Checking the skin: Check your skin from time to time as that can make it more vulnerable to being scraped or otherwise damaged. Be especially careful if you’re dehydrated. People also pay attention to whether their hair is growing evenly or whether they’re losing any of it, so keep an eye out for these things too! This could be due to hormonal changes, stress, or nerve damage. Drinking plenty of water every day helps maintain strong skin and healthy hair.
Maintaining sexual health: Additionally, anyone can have problems with frequent urination. Women should be checked for possible urinary tract infections, yeast infections, and abnormal discharge. Men with diabetes face a high risk of erectile dysfunction as well as other issues associated with diabetes. Patients should make sure they list any abnormal symptoms they may have when they visit their gynecologist or general practitioner. This is because it could be related to a serious, potentially life-threatening complication.
Relying on social circles: We encourage patients to speak about their routines with family members, care givers or friends.
Reducing stress: It’s normal to feel under more pressure when you’re feeling overwhelmed or distressed. It may then be harder to stick to your treatment plan, leaving you feeling that things are hopeless. Because stress reduction is different in every person, we emphasize the importance of discussing methods with a provider or caregiver and keeping track of your feelings and progress.
The Social Determinants of Diabetes Self-Care
The recommendations for Diabetes Self-Care Management are often difficult to adhere to which makes it hard for patients with diabetes. Although many people aren’t happy with the discrepancies in their medical treatment, it is not for lack of self-care or desire. The root cause may be that doctors are not providing enough support or education about health management.
According to the National Center for Education Statistics, there are many social determinants that can be hazardous to people’s treatment plans and lead to low adherence.
Education: People with low academic achievement often have low health literacy, meaning they find it more difficult to read & understand medical information
Housing status: Without shelter, patients can’t store their medication. This is a huge problem for those who live in urban areas or apartment complexes. A related issue is the lack of safe outdoor spaces for frequent exercise, as well as an accessible kitchen.
Food security: Living in an area without a grocery store nearby can make it difficult to find vitamins and minerals.
Income: Socioeconomic status affects a person’s access to healthcare coverage, transportation, ability to buy nutritional food or time off work for medical appointments. Many patients find it difficult to justify the time-off work when necessary.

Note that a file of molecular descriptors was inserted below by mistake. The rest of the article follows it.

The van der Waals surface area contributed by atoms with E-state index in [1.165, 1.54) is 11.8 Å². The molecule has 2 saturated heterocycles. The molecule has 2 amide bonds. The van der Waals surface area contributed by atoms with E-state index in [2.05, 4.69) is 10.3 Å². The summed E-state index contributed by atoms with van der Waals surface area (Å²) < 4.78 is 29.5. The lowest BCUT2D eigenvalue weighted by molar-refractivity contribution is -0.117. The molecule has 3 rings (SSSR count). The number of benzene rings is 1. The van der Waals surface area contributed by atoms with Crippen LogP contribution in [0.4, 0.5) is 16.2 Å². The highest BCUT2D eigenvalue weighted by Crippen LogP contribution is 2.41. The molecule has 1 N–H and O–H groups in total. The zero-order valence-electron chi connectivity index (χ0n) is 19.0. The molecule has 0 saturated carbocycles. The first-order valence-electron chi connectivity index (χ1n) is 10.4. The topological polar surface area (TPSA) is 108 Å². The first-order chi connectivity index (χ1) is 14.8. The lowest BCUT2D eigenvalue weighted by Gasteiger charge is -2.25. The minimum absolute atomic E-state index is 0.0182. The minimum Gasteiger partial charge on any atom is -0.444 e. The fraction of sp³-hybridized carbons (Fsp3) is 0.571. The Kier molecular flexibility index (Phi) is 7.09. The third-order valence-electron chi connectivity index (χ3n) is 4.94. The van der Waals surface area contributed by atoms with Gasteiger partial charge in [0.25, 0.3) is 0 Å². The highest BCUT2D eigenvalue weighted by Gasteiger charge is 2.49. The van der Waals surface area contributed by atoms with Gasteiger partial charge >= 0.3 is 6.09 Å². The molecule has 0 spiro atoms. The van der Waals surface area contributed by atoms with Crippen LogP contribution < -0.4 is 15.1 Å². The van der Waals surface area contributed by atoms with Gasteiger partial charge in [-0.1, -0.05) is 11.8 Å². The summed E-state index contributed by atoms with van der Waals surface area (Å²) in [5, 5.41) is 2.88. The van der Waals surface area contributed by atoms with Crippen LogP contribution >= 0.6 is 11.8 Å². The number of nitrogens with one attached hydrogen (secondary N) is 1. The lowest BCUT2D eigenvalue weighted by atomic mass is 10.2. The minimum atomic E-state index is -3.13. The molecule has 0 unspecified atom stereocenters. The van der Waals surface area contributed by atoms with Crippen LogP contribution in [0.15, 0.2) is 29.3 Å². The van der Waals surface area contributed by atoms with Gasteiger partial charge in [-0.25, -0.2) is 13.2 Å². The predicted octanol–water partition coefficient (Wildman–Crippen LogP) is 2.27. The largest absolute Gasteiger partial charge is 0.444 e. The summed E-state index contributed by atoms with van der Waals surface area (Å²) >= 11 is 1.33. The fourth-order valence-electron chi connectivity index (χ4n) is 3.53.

Age: Elderly could have been afflicted with conditions which make it difficult to work out or maintain their general health, meaning they may struggle to care for themselves.
A Smyrna pharmacist’s dedication to diabetes awareness
Dr. TaQuina Warren – better known as “Dr. Tee” – treats her patients like family, oftentimes inducting them as her newfound relatives when they enter her Smyrna pharmacy.
For a patient, a pharmacist may be just a professional that can provide them with an essential medicine. However, Warren has become much more than that as she’s been an important link in the community.
“I realized that I wanted to connect with my patients on a totally different level,” Warren said. “A lot of times I tell them when they come in, ‘I’ll be your adopted niece so I’ll call them aunt so-and-so or uncle so-and-so.’”
Her personal experiences with diabetes have allowed her to forge empathetic relationships with her patients as well as provide more nuanced treatment information. Warren also talks about her deep passion for connecting with people and being able to help them by guiding them on their health & wellness journey.
Diabetes Self-Care Management Podcast
On today’s episode of the Pharmacy Podcast Network, we welcome Jerry Meece, RPh, who is a major leader in Diabetes Self-Care Management with nearly 25 years of experience. We discuss how diabetes education has evolved from a knowledge-based approach to a patient empowerment-based approach. Jerry also discussed the 10-minute consult that he created, and how it can be implemented in your DSMES practice. He provides advice about how pharmacists can become more involved in diabetes management at a higher level.
Reference: PSAD Special Issue PaperTrends in diabetes self-management education